Fiction   Essays   Poetry  The Ten On Baseball Chapbooks In Memory

Phillip Henry Christopher

Sweat, Smog And Sugar Donuts

There's something about morning
in the rough-hands world
of western PA,
the worn flannel shirts,
faded collar blue denim,
rusted fender four by fours,
crackle-paint frame houses,
steel diners,
and the furious pounding
of an Aerosmith tune,
blasting from a car radio
at furnace fire August 10 a.m.
outside shiny silver donut shop
in the shadow of Pittsburgh,
somewhere between the rivers,
where summer lush mountains
melt into the blackness of oil,
glowing open hearth crimson and
bright spitting neon yellow
sloshing massive black ladles,
thick melted ore flooded furnace
forging fresh slag
to rolling mills
and smooshed into
gun metal plates
turning rusty bronze
on summer flatbed railroad cars...
Another mill town morning
Aerosmith raspy-voiced fusillade
molten sonic fury
crashing like steel,
the clang of tempered plates dropping,
the smell of fire, sweat,
smog and sugar donuts.

Mambo Urbano

Mambo is
a street beat,
the rat-tat-tat rain
on a tin roof shack,
the swoosh of a wave,
monsoon wind
through wispy willows,
a Gulf Coast shore line...

Mambo is
the boom-boom-boom
bembe beating drum call,
a Dixieland cornet,
Congo Square Black Creole
Mardi Gras Indians,
second line dancing,
the echo of a jungle call
and answer...

Mambo is
Octaroon Jonconnu Trenchtown
redemption songs,
the clackety-clack chink-a-chink
Sao Paolo cable car creeping
steep samba hills,
Carnaval streets teeming
ten thousand bodies bouncing and
the bum-bum-bum badum-bum
bossa beat and bustle of a
Rio night bohemian cafe
thick Bahia twilight mystery
en la madrugada...

Mambo is
La Bodeguita del Media Havana moon,
dockside rumba ritmo,
bawdy bard decima duels,
calling and answering,
boasting and bantering,
from Alhambra
from Santiago de Cuba,
Oriente son and sea meet
montuno Yoruba beat,
cool street and
jungle heat
in the pulse
of mambo...

Mambo is
calloused hands
on smooth skin djembe,
worn sticks striking
hollow logs of history,
rant-a-tang cowbells,
a hundred pan drummers
Trini Fete Jump up! Jump up!
Tuve morning come
Candomble Espirite Brasile,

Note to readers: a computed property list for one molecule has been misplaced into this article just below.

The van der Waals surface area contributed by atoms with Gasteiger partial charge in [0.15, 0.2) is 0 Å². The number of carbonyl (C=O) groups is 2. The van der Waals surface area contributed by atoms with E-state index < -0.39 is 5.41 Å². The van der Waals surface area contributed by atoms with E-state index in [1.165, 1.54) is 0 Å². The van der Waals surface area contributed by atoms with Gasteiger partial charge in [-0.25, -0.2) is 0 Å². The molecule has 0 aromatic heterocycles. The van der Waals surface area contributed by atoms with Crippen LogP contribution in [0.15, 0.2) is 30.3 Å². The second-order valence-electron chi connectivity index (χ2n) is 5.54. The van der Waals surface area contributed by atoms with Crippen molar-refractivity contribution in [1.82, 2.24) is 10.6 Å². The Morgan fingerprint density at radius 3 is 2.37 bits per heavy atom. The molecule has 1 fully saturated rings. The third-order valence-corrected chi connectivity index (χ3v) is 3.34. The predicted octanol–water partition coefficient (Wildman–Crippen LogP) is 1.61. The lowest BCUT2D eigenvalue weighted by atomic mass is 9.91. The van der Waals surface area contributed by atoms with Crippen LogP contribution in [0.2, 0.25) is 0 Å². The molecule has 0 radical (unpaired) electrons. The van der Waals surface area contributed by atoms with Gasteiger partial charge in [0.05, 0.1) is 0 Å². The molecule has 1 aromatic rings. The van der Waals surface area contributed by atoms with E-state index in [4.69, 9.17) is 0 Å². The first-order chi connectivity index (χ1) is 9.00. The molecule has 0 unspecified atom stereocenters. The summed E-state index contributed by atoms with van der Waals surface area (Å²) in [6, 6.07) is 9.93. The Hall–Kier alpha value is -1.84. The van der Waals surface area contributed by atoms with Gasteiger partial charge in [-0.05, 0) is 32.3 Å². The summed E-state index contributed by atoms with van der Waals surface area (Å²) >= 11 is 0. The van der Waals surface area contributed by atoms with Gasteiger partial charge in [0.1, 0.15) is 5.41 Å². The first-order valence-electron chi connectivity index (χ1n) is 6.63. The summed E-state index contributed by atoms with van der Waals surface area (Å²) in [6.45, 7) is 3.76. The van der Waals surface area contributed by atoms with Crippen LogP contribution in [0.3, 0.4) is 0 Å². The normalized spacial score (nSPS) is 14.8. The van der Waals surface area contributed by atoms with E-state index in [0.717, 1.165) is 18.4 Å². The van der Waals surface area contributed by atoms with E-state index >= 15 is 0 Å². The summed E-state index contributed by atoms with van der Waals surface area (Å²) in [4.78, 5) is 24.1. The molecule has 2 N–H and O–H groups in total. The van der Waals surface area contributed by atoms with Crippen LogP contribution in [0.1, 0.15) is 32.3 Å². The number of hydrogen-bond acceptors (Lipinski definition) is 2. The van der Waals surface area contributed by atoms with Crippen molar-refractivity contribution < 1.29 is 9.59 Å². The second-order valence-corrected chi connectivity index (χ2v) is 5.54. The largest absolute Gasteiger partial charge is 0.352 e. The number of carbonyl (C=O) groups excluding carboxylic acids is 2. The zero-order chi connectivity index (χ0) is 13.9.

pocomania downtown
sidewalk Santeros,
tenement saints,
like drumming in the walls
like drumming in the halls
of Harlem and Queens
Port au Prince and New Orleans,
like saxophone sounding
sweet home Southside Chicago,
A Capella singing on
a South Philly stoop,
talking drum whispering,
a whoop, a whoop,
reed flute whistling
crisp Andean heights,
the ghost of a poet
outside City Lights,
a Salvadoran revolucionista
whose song is conviction,
Jose Marti in Nueva York,
his guajira a longing,
Cardenal en Nicaragua,
his poem revelation,
his sermon revolution...

Mambo is
like rivers that flow
from mountain streams,
restlessly downward
through towering redwoods,
bold balboa,
past Buddha bodhi tree
and blackberry bushes,
past morning doves cooing
in marshland bulrushes,
like the catch-a-chatch chop of
a cane cutter's clave...

Mambo is
the river that flows
through empty hamlets and
half sleeping towns,
silently slipping through
sanitized suburbs
of manicured lawns,
past cold granite court houses
in old town squares,
past playgrounds
the rhythm of innocent laughter,
past parking lot dances
of tires and glass and plastic and metal,
past white-washed warehouse echoes
the songs of fork lift whine
and diesel truck rumble,
through factory gates
that swing like pendulums
under Golgotha smokestacks,
through rust iron rail yards,
under long swaying bridges,
through smoldering barrio
simmering tropic hood,
under EL tracks and trains
through forests towering
steel and glass...

Mambo is
just down the street,
the pulse and the beat,
tap-tapping feet,
the funky and sweet,
Azucar! Sabroso!
and Roque singing of
La Augusta Dame de la Clase Media
of Buses Urbanos,
and Pablo singing
of poems that rise
from rushing waters,
Papa Hemingway singing
an old man and the sea,
Machito singing
all night Mambo Cubano,
La Seņora Celia singing
life as a carnival,
Willie Colon
singing sizzling salsa,
even Allen singing
his saintly locomotive sunflower
singing sutras of midnight jazz,
of beatitudes and bohos,
of painters and prophets,
poesia and pain,
of black cat blues
and hot steam asphalt,
of August rains
and mountain streams,
of cities
of streets
of rhythm
of dance
of the beat
of a taxicab horn
of streetcar rattles
of power line hums
of claves
of maracas
of guiro
of congas
of voices
of rumba
of guaguanco
of bomba
of changui
of son
of mambo
of mambo
of Mambo Urbano.

©2006 by Phillip Henry Christopher

Phillip Henry Christopher spent his childhood in Paris, Biloxi, Vermont, and Coatesville, Pennsylvania. He grew in the shadow of smokestacks. He has been a reporter, mechanic, taxi driver, karate sensei, activist, reggae and mambo bandleader. Currently, hešs trying to find a publisher for his first novel, Steeltown Dream.

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